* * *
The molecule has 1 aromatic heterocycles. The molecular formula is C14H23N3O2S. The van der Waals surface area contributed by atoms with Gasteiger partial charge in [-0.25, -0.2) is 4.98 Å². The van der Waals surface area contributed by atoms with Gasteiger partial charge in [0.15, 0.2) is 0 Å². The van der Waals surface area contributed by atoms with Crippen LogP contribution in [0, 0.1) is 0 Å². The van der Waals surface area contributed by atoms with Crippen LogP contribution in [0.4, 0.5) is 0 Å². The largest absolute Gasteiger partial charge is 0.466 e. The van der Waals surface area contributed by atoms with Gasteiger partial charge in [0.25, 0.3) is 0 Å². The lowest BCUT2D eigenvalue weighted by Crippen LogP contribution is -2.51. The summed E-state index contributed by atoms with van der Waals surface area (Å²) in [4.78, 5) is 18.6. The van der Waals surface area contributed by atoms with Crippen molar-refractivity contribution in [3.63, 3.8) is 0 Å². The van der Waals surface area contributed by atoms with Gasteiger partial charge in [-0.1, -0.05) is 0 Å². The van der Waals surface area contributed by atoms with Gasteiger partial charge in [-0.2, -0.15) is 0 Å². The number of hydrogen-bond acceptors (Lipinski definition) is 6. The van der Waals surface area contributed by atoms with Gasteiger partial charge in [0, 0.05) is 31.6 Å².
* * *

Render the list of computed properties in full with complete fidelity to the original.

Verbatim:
The molecule has 1 aromatic heterocycles. The molecular formula is C14H23N3O2S. The van der Waals surface area contributed by atoms with Gasteiger partial charge in [-0.25, -0.2) is 4.98 Å². The van der Waals surface area contributed by atoms with Gasteiger partial charge in [0.15, 0.2) is 0 Å². The van der Waals surface area contributed by atoms with Crippen LogP contribution in [0, 0.1) is 0 Å². The van der Waals surface area contributed by atoms with Crippen LogP contribution in [0.4, 0.5) is 0 Å². The largest absolute Gasteiger partial charge is 0.466 e. The van der Waals surface area contributed by atoms with Gasteiger partial charge in [0.25, 0.3) is 0 Å². The lowest BCUT2D eigenvalue weighted by Crippen LogP contribution is -2.51. The summed E-state index contributed by atoms with van der Waals surface area (Å²) in [4.78, 5) is 18.6. The van der Waals surface area contributed by atoms with Crippen molar-refractivity contribution in [3.63, 3.8) is 0 Å². The van der Waals surface area contributed by atoms with Gasteiger partial charge in [-0.1, -0.05) is 0 Å². The van der Waals surface area contributed by atoms with Gasteiger partial charge in [-0.2, -0.15) is 0 Å². The number of hydrogen-bond acceptors (Lipinski definition) is 6. The van der Waals surface area contributed by atoms with Gasteiger partial charge in [0, 0.05) is 31.6 Å².